• Häiriöhallinta. Itilin suositus syöttää event managementin eli automaattisen valvonnan kautta tulleita häiriöilmoituksia asiakastuen kirjausten sekaan on järjettömyyden huippu. Asiakastuki on aivan eri asia kuin tekninen valvonta.
  • Ongelmanhallinta on rinnakkainen prosessi häiriönhallinnan kanssa. Saman asian tekeminen kahdessa eri vaiheessa on turhaa. Uusiutuva häiriö on liian aikaisin suljettu häiriö. Sotku johtuu siitä, että asiakastuki ja häiriönhallinta on nivottu yhteen.
  • Jatkuvan palvelunkehittämisen (CSI) mittaripainotteisuus on virhe. Painopiste on toiminnan tuloksellisuuden kehittämisessä, ei prosessien tehostamisessa.
  • En viitsi edes repostella turhien prosessien vikoja, sillä enemmistö itilin prosesseista on turhia.

Mielestäni tässä on aivan riittävästi syitä hylätä suurin osa itilistä.  Mitä sitten tilalle? Se on vaikea kysymys. Olen nähnyt lukuisia vaihtoehto-tarjokkaita, mutta mikään niistä ei ole vakuuttanut. Olen myös osallistunut useampaan yritykseen luoda jotain vaihtoehtoista, mutta kaikki hankkeet ovat luovuttaneet.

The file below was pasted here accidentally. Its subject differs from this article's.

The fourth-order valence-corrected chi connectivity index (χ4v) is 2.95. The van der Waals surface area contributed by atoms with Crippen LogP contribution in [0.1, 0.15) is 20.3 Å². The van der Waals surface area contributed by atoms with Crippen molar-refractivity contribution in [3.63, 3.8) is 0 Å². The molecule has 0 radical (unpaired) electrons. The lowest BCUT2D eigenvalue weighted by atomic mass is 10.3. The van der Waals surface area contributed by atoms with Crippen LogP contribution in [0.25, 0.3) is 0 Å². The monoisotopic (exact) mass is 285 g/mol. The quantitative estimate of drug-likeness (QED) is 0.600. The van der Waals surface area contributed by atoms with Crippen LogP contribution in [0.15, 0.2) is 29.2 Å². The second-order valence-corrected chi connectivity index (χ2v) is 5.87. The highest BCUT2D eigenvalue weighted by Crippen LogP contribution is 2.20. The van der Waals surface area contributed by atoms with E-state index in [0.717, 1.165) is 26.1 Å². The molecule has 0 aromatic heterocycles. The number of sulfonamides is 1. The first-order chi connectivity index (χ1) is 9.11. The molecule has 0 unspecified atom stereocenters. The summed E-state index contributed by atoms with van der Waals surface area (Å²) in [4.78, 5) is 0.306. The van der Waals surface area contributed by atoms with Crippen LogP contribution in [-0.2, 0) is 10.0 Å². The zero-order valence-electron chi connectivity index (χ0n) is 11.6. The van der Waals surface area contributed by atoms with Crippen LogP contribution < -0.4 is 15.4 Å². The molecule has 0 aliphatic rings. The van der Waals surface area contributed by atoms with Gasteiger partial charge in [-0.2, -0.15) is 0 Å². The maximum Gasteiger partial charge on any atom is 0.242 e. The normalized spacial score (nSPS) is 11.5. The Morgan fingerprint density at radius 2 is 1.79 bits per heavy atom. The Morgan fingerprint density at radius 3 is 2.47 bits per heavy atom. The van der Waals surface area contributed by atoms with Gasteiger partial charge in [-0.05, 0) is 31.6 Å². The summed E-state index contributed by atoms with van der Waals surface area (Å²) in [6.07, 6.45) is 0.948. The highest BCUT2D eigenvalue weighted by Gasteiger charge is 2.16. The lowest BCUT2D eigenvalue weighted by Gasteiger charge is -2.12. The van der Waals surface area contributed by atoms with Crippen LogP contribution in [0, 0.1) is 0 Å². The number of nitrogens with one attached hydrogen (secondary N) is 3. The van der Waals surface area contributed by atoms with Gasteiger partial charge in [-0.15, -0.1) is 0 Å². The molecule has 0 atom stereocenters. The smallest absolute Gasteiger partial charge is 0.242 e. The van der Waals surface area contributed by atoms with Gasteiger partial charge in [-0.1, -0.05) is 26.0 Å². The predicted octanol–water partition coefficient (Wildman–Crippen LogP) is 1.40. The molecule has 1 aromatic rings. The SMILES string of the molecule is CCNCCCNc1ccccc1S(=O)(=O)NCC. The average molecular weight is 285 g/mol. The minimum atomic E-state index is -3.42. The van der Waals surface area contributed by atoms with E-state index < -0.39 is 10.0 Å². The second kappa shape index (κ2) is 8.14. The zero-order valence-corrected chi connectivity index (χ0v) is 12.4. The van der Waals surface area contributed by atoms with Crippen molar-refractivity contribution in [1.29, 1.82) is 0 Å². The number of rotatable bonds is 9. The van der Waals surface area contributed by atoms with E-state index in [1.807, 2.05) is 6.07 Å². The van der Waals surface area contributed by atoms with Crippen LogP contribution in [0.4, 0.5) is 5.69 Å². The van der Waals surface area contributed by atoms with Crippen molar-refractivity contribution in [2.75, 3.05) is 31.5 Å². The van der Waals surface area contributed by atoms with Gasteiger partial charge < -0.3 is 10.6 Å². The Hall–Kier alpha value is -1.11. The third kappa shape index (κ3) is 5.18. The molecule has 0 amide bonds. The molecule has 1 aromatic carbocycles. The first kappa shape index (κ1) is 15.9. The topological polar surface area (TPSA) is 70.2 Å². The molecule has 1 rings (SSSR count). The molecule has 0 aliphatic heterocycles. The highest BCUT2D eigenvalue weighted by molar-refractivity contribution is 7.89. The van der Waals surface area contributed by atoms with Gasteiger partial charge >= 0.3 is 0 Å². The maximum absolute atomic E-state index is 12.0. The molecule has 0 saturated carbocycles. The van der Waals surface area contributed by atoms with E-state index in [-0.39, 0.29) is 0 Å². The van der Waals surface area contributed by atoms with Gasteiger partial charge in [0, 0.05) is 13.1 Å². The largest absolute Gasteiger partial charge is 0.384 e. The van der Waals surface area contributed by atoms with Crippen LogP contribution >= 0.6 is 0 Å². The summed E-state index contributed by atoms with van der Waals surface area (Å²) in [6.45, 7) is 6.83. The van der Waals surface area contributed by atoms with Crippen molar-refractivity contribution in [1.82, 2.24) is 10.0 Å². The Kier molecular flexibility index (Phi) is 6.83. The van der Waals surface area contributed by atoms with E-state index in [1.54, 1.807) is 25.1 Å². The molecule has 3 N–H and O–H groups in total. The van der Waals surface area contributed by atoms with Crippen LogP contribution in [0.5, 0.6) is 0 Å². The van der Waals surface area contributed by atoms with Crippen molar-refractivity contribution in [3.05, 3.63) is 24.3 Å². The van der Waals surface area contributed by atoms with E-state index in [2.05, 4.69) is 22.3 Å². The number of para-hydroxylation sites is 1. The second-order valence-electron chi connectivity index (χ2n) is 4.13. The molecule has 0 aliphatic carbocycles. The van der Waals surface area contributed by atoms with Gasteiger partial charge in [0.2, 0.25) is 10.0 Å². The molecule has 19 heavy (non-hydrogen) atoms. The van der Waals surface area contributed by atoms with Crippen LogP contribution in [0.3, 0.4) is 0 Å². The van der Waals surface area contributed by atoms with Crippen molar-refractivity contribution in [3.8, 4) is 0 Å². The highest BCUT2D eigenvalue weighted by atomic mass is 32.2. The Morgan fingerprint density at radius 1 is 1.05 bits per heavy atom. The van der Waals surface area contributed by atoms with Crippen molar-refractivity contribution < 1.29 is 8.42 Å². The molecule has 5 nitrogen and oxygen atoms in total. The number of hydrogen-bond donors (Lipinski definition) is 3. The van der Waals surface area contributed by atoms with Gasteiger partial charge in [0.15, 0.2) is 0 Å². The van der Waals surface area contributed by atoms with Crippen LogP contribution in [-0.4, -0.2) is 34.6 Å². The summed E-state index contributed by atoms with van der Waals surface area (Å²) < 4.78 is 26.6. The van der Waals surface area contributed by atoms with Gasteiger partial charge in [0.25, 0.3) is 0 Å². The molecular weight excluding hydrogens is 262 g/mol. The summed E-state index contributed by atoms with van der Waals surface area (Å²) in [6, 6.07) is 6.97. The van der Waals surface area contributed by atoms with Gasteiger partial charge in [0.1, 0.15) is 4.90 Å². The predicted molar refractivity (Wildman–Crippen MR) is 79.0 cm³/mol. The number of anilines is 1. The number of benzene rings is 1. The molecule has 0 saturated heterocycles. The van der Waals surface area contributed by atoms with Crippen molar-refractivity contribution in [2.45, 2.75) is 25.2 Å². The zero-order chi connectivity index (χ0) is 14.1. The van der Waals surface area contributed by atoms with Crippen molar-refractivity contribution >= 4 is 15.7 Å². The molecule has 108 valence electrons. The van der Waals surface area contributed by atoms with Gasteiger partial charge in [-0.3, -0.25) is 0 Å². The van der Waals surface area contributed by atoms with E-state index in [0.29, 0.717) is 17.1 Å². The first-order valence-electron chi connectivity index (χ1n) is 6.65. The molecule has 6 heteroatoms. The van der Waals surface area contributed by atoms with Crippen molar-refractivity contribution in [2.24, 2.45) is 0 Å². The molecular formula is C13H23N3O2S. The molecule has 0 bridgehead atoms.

Don’t try to compare ITSM metrics.

It is a waste of time to try to compare typical ITSM metrics. All depends on the definitions and these can vary a lot. Here are a few examples where the same reality but different interpretation.

Number of incidents:

Case A: All user calls are logged as incidents. There are of 10.000 incidents per month.

Case B: Service requests and incidents are logged separately. There are 7.000 service requests and 3.000 incidents per month.